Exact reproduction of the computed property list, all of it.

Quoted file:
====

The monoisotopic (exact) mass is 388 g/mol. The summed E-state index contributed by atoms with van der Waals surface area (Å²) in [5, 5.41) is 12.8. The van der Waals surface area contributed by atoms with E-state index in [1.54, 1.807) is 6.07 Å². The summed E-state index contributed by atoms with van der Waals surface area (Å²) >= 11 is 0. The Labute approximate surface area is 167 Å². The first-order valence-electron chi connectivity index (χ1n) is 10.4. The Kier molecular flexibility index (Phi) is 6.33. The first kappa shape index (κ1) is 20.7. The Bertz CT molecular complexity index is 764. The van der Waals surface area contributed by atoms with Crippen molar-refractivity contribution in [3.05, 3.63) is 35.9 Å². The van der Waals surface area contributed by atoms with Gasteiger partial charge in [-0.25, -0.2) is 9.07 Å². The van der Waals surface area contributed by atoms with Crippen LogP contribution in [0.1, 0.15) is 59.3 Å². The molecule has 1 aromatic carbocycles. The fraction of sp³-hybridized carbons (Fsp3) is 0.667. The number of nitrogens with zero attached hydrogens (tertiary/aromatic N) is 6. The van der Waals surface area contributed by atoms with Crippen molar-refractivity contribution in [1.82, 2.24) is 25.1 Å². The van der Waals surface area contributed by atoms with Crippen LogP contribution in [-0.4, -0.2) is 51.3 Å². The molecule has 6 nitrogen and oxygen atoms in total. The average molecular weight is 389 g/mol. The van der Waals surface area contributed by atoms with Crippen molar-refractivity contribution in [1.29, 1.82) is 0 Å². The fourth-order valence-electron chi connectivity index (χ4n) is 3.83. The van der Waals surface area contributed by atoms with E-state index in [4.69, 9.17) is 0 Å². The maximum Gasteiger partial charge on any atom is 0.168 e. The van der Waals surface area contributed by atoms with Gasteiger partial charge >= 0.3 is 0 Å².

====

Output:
The monoisotopic (exact) mass is 388 g/mol. The summed E-state index contributed by atoms with van der Waals surface area (Å²) in [5, 5.41) is 12.8. The van der Waals surface area contributed by atoms with E-state index in [1.54, 1.807) is 6.07 Å². The summed E-state index contributed by atoms with van der Waals surface area (Å²) >= 11 is 0. The Labute approximate surface area is 167 Å². The first-order valence-electron chi connectivity index (χ1n) is 10.4. The Kier molecular flexibility index (Phi) is 6.33. The first kappa shape index (κ1) is 20.7. The Bertz CT molecular complexity index is 764. The van der Waals surface area contributed by atoms with Crippen molar-refractivity contribution in [3.05, 3.63) is 35.9 Å². The van der Waals surface area contributed by atoms with Gasteiger partial charge in [-0.25, -0.2) is 9.07 Å². The van der Waals surface area contributed by atoms with Crippen LogP contribution in [0.1, 0.15) is 59.3 Å². The molecule has 1 aromatic carbocycles. The fraction of sp³-hybridized carbons (Fsp3) is 0.667. The number of nitrogens with zero attached hydrogens (tertiary/aromatic N) is 6. The van der Waals surface area contributed by atoms with Crippen molar-refractivity contribution in [1.82, 2.24) is 25.1 Å². The van der Waals surface area contributed by atoms with Crippen LogP contribution in [-0.4, -0.2) is 51.3 Å². The molecule has 6 nitrogen and oxygen atoms in total. The average molecular weight is 389 g/mol. The van der Waals surface area contributed by atoms with Crippen molar-refractivity contribution in [1.29, 1.82) is 0 Å². The fourth-order valence-electron chi connectivity index (χ4n) is 3.83. The van der Waals surface area contributed by atoms with E-state index in [4.69, 9.17) is 0 Å². The maximum Gasteiger partial charge on any atom is 0.168 e. The van der Waals surface area contributed by atoms with Gasteiger partial charge >= 0.3 is 0 Å².